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04/07/2003 Archived Entry: "Iraq War Quiz"
On the Political Front:
Good Russmo cartoon this week, entitled "Drive-thru."
If you are critical of anti-war voices take the Iraq War Quiz offered at North American Samizdat. It will give you insight into the mindset of many anti-war advocates. For a fairly balanced presentation and discussion of the issues surrounding the war, Austin Cline does a good job on his site War and Morality. And I offer my own opinion.
I have no way to sort through the contradictory claims coming out of Iraq to determine what is or is not true -- especially when the Coalition contradicts itself from day to day. Ten days ago, the British had taken Basra: now they are still fighting for it. The Coalition troops are said to be executing a precision war yet friendly fire seems to have claimed as many Coalition troops as the enemy has. Is Saddam alive or dead? It used to matter but now Bush has declared Saddam irrelevant just as Osama became irrelevant after "getting him" occasioned the invasion of Afghanistan. Those spinning the war change their tunes more quickly than a Wurlitzer. Of course, the Bush administration openly declared their intention to conduct a war of disinformation...but I thought it would be directed at the Iraqis, not the American public.
I have a better grasp on economic matters. The US economy continues to be stalled or decline, depending on the optimism of the commentator, but things are looking up for the oil companies with whom the Bush administration has such close ties. "Big role urged for oil firms after war!" declares an MSNBC report . It continues, "Iraqi exiles and senior U.S. officials agreed Saturday [at a meeting] that international oil companies should take a leading post-war role in reviving Iraq�s oil industry...briefing papers to the meeting obtained by Reuters showed a clear consensus among expert opinion favoring production-sharing agreements (PSAs) to attract the major oil companies." That is likely to thrill oil companies harboring hopes of lucrative contracts to develop Iraqi reserves that rank second in size only to Saudi Arabia�s. Other news sources are already speculating on the "end of OPEC" and the US explanation of grabbing Iraqi oil is already being advanced -- "Some in the US administration believe certain OPEC member countries use their oil revenues to finance terrorism." Let's see...if I think one country is financing terrorism, then I am justified in grabbing the resources of another country in order to become competitive with the evil-doer?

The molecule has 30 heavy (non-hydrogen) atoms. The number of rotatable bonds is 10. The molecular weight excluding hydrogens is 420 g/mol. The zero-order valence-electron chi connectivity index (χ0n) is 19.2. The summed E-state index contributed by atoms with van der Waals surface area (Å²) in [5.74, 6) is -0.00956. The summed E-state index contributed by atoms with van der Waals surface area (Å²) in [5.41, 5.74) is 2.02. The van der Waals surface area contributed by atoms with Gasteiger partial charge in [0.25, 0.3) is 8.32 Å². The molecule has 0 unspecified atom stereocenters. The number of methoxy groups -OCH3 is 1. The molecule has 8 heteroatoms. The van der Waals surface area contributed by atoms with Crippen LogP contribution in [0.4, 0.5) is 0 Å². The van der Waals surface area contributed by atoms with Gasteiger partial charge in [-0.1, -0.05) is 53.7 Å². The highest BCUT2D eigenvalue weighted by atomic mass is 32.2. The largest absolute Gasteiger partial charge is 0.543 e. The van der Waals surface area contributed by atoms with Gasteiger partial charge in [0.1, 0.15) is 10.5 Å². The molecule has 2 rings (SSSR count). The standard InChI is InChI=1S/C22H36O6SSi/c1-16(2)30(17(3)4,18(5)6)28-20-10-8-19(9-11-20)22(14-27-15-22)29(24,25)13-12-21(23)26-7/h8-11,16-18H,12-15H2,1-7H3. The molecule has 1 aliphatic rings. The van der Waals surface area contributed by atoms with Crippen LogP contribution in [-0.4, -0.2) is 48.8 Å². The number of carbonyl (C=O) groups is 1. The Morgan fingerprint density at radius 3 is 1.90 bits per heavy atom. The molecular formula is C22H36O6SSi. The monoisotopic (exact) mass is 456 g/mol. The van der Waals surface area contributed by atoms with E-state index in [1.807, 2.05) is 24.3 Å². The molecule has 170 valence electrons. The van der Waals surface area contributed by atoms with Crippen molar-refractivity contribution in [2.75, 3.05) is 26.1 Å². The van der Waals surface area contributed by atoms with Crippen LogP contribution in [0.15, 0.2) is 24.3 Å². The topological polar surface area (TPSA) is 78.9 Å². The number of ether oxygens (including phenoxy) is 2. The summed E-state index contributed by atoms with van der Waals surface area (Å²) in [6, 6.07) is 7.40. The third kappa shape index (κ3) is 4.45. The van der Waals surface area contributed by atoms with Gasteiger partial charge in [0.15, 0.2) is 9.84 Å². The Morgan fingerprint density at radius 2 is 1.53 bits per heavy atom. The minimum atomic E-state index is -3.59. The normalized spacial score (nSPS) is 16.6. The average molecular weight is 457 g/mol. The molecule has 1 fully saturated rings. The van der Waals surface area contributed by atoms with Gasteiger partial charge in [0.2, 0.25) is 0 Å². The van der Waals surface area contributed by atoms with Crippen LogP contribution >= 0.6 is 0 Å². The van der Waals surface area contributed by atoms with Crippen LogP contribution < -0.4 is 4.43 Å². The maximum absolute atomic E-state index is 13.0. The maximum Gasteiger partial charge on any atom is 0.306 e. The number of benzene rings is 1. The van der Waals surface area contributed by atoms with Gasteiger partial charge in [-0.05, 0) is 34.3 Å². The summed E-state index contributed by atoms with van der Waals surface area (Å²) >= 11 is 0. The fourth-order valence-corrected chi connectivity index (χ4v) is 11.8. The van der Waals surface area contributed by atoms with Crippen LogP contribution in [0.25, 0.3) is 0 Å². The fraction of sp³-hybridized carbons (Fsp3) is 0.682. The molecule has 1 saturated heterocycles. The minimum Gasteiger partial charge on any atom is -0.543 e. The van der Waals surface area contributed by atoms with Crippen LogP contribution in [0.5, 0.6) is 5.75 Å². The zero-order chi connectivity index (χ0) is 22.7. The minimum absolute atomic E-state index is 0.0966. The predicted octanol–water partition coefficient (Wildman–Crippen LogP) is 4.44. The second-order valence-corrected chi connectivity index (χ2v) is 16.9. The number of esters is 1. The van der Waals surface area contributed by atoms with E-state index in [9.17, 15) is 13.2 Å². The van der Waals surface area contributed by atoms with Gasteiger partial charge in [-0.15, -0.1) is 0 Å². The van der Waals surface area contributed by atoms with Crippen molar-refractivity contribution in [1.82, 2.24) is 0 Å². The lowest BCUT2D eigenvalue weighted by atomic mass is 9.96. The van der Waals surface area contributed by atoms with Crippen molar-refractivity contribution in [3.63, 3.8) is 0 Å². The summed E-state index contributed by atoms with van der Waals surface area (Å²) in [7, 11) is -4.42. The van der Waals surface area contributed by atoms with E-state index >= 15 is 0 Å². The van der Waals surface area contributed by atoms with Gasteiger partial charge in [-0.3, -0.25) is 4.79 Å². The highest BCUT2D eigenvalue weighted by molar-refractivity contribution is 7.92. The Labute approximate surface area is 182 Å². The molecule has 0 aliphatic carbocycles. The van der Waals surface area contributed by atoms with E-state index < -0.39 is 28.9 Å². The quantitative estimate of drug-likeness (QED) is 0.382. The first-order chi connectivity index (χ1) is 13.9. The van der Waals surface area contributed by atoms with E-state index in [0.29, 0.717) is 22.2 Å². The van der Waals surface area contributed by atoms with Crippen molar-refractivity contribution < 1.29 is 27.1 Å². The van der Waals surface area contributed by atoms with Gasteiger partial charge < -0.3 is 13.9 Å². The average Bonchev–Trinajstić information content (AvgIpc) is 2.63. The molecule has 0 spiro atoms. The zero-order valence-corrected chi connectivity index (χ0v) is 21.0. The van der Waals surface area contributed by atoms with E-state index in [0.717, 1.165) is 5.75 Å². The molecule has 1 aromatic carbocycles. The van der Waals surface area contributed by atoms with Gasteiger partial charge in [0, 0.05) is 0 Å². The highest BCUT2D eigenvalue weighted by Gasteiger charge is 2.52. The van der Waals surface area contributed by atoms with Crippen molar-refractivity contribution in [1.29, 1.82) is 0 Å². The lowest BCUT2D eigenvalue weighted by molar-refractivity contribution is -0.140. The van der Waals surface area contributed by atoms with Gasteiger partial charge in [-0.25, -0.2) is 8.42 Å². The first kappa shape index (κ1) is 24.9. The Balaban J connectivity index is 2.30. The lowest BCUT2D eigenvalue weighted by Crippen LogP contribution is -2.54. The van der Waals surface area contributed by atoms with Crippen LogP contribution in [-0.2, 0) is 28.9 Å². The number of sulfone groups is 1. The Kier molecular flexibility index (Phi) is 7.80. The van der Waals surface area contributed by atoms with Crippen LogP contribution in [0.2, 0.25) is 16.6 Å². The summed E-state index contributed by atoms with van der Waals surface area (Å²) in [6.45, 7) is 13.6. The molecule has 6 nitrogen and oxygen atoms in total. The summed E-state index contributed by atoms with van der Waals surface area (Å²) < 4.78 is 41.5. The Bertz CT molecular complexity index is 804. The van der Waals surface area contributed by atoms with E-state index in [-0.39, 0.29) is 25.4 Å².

On the Personal Front:
As I plodded through snow up my neighbor's lane yesterday, I noticed the tracks of her dogs at play, with the pawprints circling around and bounding without logic...reflecting nothing but good fun. I also saw a surprising number of rabbit tracks and noted that the pawprints did not pursue them. When I mentioned the word "rabbit" some minutes later over coffee, I learned that my neighbor was not as sanguine as me about the farmers who recently lined our gravel road to hunt wolves and coyotes (both terms up here for "wild dogs"). The wild dogs were killing their newborn animals, especially the lambs, and so gunshots rang out for a few weeks. My neighbor explained that the wolves also killed rabbits and other wild nuisances -- or, rather, they used to -- but now her farm is being overrun by the hopping creatures who have already nibbled to death many of her plants and young trees. We haven't experienced this problem on our side of the fence, probably because our two dogs have almost unlimited access to the outside and they aggressively hunt down any animal they know is not part of the farm. My neighbor, who cages her dogs at night and otherwise restricts their activities, is likely to have her vegetable garden devastated this summer because of rabbits, racoons and the other nibblers that will be abundant because they are now unchecked by their #1 predator. Interesting...the unintended consequences of actions. What benefits the farmers who raise animals will harm the farmers who raise crops.
Best to all,